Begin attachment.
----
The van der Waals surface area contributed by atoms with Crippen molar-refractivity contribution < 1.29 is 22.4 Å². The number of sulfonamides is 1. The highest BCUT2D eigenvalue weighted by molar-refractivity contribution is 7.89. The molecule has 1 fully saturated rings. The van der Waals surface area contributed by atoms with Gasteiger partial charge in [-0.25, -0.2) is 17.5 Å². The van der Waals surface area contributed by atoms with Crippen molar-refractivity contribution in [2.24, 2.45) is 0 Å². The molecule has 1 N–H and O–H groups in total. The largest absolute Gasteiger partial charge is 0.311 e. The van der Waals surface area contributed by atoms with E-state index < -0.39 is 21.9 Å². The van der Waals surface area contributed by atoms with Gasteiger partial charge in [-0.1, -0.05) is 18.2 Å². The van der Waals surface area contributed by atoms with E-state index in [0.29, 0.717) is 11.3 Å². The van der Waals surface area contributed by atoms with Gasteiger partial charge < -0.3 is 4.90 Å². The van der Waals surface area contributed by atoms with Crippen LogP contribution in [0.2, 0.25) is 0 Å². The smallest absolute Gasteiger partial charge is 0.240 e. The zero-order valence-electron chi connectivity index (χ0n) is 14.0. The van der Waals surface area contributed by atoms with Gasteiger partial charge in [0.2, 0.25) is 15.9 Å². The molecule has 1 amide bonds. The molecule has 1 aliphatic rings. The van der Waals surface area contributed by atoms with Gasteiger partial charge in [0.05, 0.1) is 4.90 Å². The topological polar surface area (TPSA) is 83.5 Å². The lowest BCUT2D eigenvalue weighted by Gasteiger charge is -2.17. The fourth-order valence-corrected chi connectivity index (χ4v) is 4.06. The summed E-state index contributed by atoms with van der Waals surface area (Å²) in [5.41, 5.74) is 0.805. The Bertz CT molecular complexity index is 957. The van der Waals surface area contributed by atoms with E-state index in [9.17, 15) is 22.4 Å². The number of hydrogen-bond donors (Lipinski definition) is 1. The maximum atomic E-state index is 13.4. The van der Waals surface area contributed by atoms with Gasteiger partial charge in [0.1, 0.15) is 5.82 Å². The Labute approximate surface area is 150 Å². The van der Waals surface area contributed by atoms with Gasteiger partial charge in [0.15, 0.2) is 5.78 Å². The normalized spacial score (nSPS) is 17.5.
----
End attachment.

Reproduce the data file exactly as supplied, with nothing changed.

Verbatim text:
The van der Waals surface area contributed by atoms with Crippen molar-refractivity contribution < 1.29 is 22.4 Å². The number of sulfonamides is 1. The highest BCUT2D eigenvalue weighted by molar-refractivity contribution is 7.89. The molecule has 1 fully saturated rings. The van der Waals surface area contributed by atoms with Gasteiger partial charge in [-0.25, -0.2) is 17.5 Å². The van der Waals surface area contributed by atoms with Crippen molar-refractivity contribution in [2.24, 2.45) is 0 Å². The molecule has 1 N–H and O–H groups in total. The largest absolute Gasteiger partial charge is 0.311 e. The van der Waals surface area contributed by atoms with E-state index < -0.39 is 21.9 Å². The van der Waals surface area contributed by atoms with Gasteiger partial charge in [-0.1, -0.05) is 18.2 Å². The van der Waals surface area contributed by atoms with E-state index in [0.29, 0.717) is 11.3 Å². The van der Waals surface area contributed by atoms with Gasteiger partial charge < -0.3 is 4.90 Å². The van der Waals surface area contributed by atoms with Crippen LogP contribution in [0.2, 0.25) is 0 Å². The smallest absolute Gasteiger partial charge is 0.240 e. The zero-order valence-electron chi connectivity index (χ0n) is 14.0. The van der Waals surface area contributed by atoms with Gasteiger partial charge in [0.2, 0.25) is 15.9 Å². The molecule has 1 amide bonds. The molecule has 1 aliphatic rings. The van der Waals surface area contributed by atoms with Gasteiger partial charge in [0.05, 0.1) is 4.90 Å². The topological polar surface area (TPSA) is 83.5 Å². The lowest BCUT2D eigenvalue weighted by Gasteiger charge is -2.17. The fourth-order valence-corrected chi connectivity index (χ4v) is 4.06. The summed E-state index contributed by atoms with van der Waals surface area (Å²) in [5.41, 5.74) is 0.805. The Bertz CT molecular complexity index is 957. The van der Waals surface area contributed by atoms with E-state index in [9.17, 15) is 22.4 Å². The number of hydrogen-bond donors (Lipinski definition) is 1. The maximum atomic E-state index is 13.4. The van der Waals surface area contributed by atoms with Gasteiger partial charge in [0.1, 0.15) is 5.82 Å². The Labute approximate surface area is 150 Å². The van der Waals surface area contributed by atoms with Gasteiger partial charge in [0.15, 0.2) is 5.78 Å². The normalized spacial score (nSPS) is 17.5.